Half of the scientific board that oversees the Pompeii cultural heritage site has resigned in protest against the appointment of a 39-year-old German archaeologist as the director of the operation.
In February, Gabriel Zuchtriegel was tapped to lead efforts at Pompeii for the next four years, winning out over 43 other applicants. He comes from Paestum, an expansive complex of ancient Greek ruins in the Campania region of southern Italy, where he became director in 2015 as one of seven foreign-born experts brought in to lead Italy’s museums and cultural sites.
Yet days after his hiring, two of the four members of Pompeii’s scientific committee, which resembles a board of directors, resigned from their posts, citing what they say is the new director’s lack of experience.
“We believe that the minimum conditions for collaborating with [Zuchtriegel] do not exist,” Irene Bragantini and Stefano De Caro wrote in their resignation letter to outgoing director Massimo Osanna, according to the Times.
“His CV doesn’t have sufficient depth and it is difficult to see that he has the experience to make decisions and run conservation and restoration where it costs millions and millions but is easy to make mistakes.”
Bragantini and De Caro could not be reached for comment by Artnet News, nor could representatives from Pompeii.
Yet Osanna was quick to defend Zuchtriegel. “He did a fantastic job at Paestum, where there was rain leaking into the museum when he got there,” he said. “He focused on maintenance, doubled the visitors, let them inside temples for the first time and drew in local residents.”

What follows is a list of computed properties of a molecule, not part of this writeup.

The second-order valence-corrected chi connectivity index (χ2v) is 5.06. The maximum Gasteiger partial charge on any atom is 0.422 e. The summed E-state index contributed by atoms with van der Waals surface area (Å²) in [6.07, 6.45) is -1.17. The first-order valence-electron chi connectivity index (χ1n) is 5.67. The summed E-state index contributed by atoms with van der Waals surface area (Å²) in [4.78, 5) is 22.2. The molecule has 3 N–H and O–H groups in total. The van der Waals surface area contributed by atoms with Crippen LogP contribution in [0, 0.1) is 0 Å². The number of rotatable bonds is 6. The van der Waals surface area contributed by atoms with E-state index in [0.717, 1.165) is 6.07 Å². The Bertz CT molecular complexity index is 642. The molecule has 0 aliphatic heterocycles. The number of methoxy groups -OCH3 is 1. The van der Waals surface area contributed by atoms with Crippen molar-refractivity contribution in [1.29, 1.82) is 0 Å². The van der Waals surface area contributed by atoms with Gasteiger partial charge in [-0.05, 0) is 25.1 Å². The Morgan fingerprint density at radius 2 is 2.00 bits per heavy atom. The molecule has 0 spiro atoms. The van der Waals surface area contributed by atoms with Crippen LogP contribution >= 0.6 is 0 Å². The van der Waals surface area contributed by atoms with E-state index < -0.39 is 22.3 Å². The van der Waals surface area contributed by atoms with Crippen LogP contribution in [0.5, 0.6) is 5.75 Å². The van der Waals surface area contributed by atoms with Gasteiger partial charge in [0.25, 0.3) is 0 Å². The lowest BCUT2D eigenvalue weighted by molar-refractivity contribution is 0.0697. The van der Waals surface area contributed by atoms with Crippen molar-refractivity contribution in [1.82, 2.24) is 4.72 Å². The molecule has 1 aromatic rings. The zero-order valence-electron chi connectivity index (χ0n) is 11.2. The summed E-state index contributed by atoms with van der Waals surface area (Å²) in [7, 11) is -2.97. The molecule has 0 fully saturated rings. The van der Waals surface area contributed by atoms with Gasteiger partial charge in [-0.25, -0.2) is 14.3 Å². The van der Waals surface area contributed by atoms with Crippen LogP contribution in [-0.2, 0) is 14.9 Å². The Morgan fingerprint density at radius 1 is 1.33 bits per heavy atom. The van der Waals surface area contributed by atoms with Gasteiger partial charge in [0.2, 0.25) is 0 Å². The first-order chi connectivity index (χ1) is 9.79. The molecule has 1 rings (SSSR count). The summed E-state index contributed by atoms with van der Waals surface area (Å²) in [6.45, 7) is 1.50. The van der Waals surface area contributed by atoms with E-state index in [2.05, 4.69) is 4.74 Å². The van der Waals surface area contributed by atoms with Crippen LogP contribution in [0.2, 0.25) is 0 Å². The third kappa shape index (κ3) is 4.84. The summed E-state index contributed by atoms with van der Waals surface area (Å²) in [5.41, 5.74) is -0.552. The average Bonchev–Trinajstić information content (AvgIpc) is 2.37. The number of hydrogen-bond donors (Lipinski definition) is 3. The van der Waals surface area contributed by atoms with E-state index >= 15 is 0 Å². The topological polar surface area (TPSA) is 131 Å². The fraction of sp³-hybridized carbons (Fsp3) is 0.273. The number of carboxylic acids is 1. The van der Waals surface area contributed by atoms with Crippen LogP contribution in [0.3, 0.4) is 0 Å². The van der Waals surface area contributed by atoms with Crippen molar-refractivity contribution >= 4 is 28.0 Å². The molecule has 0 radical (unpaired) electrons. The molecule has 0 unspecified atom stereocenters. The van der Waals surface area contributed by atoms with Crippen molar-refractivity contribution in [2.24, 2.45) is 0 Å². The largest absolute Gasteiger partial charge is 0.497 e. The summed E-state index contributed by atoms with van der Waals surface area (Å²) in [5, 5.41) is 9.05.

Upon appointing the new director, Italian culture minister Dario Franceschini similarly praised Zuchtriegel’s work at Paestum, saying the young archeologist “did an incredible job.”
“Now it is a model thanks to him,” Franceschini added. “I’m sure he will do very well in Pompeii too.”
Zuchtriegel, whose appointment was seen by many as part of a continued effort to rejuvenate the cultural sector and Pompeii itself, has already turned heads for promising to reimagine what goes on at the site.
Although numerous high-profile discoveries have been made at Pompeii in recent years, including the well-preserved remains of two men and the belongings of a sorcerer, further excavations will be a low priority for Zuchtriegel moving forward, he told the Guardian in an interview.
Instead, he’ll turn to new, less invasive methods such as drones, infrared sensors, and satellites.
“We will not be doing new excavations just for the sake of doing them,” he told the newspaper. “Excavation is always a kind of destruction because you excavate layers and context that you can’t redo, it’s a one-time operation that needs to be done very carefully with everything documented. But we can’t exclude that in the future there will be new methods and new possibilities, so we should also leave something for future generations.”
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